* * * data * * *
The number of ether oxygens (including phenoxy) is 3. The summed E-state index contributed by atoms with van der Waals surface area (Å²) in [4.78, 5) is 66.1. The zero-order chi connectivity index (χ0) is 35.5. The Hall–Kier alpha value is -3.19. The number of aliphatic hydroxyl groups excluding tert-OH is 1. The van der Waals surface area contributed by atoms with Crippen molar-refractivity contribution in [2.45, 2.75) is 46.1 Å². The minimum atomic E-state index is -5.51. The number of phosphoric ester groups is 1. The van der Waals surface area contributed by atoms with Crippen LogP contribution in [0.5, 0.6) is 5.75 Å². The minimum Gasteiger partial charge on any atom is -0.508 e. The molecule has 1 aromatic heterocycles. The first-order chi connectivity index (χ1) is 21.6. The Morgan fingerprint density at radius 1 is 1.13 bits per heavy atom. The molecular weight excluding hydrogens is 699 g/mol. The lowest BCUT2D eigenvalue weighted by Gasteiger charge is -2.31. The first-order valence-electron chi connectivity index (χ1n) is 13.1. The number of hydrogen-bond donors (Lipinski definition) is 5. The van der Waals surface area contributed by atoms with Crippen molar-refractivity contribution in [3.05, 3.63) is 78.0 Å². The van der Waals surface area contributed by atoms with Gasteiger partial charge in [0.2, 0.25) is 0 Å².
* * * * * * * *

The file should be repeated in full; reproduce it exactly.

The number of ether oxygens (including phenoxy) is 3. The summed E-state index contributed by atoms with van der Waals surface area (Å²) in [4.78, 5) is 66.1. The zero-order chi connectivity index (χ0) is 35.5. The Hall–Kier alpha value is -3.19. The number of aliphatic hydroxyl groups excluding tert-OH is 1. The van der Waals surface area contributed by atoms with Crippen molar-refractivity contribution in [2.45, 2.75) is 46.1 Å². The minimum atomic E-state index is -5.51. The number of phosphoric ester groups is 1. The van der Waals surface area contributed by atoms with Crippen LogP contribution in [0.5, 0.6) is 5.75 Å². The minimum Gasteiger partial charge on any atom is -0.508 e. The molecule has 1 aromatic heterocycles. The first-order chi connectivity index (χ1) is 21.6. The Morgan fingerprint density at radius 1 is 1.13 bits per heavy atom. The molecular weight excluding hydrogens is 699 g/mol. The lowest BCUT2D eigenvalue weighted by Gasteiger charge is -2.31. The first-order valence-electron chi connectivity index (χ1n) is 13.1. The number of hydrogen-bond donors (Lipinski definition) is 5. The van der Waals surface area contributed by atoms with Crippen molar-refractivity contribution in [3.05, 3.63) is 78.0 Å². The van der Waals surface area contributed by atoms with Gasteiger partial charge in [0.2, 0.25) is 0 Å².